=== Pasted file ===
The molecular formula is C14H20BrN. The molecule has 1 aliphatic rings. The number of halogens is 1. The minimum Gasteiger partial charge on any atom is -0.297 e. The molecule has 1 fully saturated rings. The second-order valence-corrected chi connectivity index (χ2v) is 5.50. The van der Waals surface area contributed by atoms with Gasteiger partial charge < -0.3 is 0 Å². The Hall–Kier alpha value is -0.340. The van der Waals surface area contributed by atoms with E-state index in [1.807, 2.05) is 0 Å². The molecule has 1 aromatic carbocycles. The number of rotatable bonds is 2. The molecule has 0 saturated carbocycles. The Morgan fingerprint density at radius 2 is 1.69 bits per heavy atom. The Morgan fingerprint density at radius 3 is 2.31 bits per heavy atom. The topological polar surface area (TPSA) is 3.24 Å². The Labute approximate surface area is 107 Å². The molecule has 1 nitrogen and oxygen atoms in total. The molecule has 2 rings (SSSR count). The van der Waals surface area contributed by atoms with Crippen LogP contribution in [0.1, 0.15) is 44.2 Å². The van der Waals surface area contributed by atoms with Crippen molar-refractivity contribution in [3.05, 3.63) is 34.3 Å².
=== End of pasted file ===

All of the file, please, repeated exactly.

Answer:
The molecular formula is C14H20BrN. The molecule has 1 aliphatic rings. The number of halogens is 1. The minimum Gasteiger partial charge on any atom is -0.297 e. The molecule has 1 fully saturated rings. The second-order valence-corrected chi connectivity index (χ2v) is 5.50. The van der Waals surface area contributed by atoms with Gasteiger partial charge < -0.3 is 0 Å². The Hall–Kier alpha value is -0.340. The van der Waals surface area contributed by atoms with E-state index in [1.807, 2.05) is 0 Å². The molecule has 1 aromatic carbocycles. The number of rotatable bonds is 2. The molecule has 0 saturated carbocycles. The Morgan fingerprint density at radius 2 is 1.69 bits per heavy atom. The Morgan fingerprint density at radius 3 is 2.31 bits per heavy atom. The topological polar surface area (TPSA) is 3.24 Å². The Labute approximate surface area is 107 Å². The molecule has 1 nitrogen and oxygen atoms in total. The molecule has 2 rings (SSSR count). The van der Waals surface area contributed by atoms with Crippen LogP contribution in [0.1, 0.15) is 44.2 Å². The van der Waals surface area contributed by atoms with Crippen molar-refractivity contribution in [3.05, 3.63) is 34.3 Å².